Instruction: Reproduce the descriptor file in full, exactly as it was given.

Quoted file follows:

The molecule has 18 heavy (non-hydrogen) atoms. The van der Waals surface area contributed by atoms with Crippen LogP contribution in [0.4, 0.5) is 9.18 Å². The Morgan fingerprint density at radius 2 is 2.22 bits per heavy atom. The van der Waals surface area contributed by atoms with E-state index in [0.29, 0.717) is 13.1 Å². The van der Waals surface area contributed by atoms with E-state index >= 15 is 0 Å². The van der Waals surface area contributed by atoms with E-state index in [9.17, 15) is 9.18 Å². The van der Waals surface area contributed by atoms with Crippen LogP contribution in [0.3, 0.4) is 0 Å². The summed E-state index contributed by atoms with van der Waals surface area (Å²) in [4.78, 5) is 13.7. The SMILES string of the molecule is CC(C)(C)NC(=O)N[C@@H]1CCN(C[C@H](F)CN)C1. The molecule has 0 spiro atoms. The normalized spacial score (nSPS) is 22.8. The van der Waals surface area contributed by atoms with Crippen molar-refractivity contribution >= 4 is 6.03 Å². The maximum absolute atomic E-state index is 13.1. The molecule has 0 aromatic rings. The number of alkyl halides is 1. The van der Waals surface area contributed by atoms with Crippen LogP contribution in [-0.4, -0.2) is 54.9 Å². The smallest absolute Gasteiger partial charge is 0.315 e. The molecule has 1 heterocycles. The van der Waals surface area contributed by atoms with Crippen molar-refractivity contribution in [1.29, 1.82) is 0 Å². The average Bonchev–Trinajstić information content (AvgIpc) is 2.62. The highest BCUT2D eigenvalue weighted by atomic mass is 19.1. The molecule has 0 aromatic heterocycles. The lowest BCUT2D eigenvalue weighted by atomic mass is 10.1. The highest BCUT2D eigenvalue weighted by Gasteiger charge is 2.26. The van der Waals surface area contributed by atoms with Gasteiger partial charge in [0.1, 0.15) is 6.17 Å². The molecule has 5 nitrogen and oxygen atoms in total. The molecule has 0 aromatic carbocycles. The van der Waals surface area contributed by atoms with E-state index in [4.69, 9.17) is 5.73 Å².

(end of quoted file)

The molecule has 18 heavy (non-hydrogen) atoms. The van der Waals surface area contributed by atoms with Crippen LogP contribution in [0.4, 0.5) is 9.18 Å². The Morgan fingerprint density at radius 2 is 2.22 bits per heavy atom. The van der Waals surface area contributed by atoms with E-state index in [0.29, 0.717) is 13.1 Å². The van der Waals surface area contributed by atoms with E-state index >= 15 is 0 Å². The van der Waals surface area contributed by atoms with E-state index in [9.17, 15) is 9.18 Å². The van der Waals surface area contributed by atoms with Crippen LogP contribution in [0.3, 0.4) is 0 Å². The summed E-state index contributed by atoms with van der Waals surface area (Å²) in [4.78, 5) is 13.7. The SMILES string of the molecule is CC(C)(C)NC(=O)N[C@@H]1CCN(C[C@H](F)CN)C1. The molecule has 0 spiro atoms. The normalized spacial score (nSPS) is 22.8. The van der Waals surface area contributed by atoms with Crippen molar-refractivity contribution >= 4 is 6.03 Å². The maximum absolute atomic E-state index is 13.1. The molecule has 0 aromatic rings. The number of alkyl halides is 1. The van der Waals surface area contributed by atoms with Crippen LogP contribution in [-0.4, -0.2) is 54.9 Å². The smallest absolute Gasteiger partial charge is 0.315 e. The molecule has 1 heterocycles. The van der Waals surface area contributed by atoms with Crippen molar-refractivity contribution in [1.29, 1.82) is 0 Å². The average Bonchev–Trinajstić information content (AvgIpc) is 2.62. The highest BCUT2D eigenvalue weighted by atomic mass is 19.1. The molecule has 0 aromatic heterocycles. The lowest BCUT2D eigenvalue weighted by atomic mass is 10.1. The highest BCUT2D eigenvalue weighted by Gasteiger charge is 2.26. The van der Waals surface area contributed by atoms with Gasteiger partial charge in [0.1, 0.15) is 6.17 Å². The molecule has 5 nitrogen and oxygen atoms in total. The molecule has 0 aromatic carbocycles. The van der Waals surface area contributed by atoms with E-state index in [4.69, 9.17) is 5.73 Å².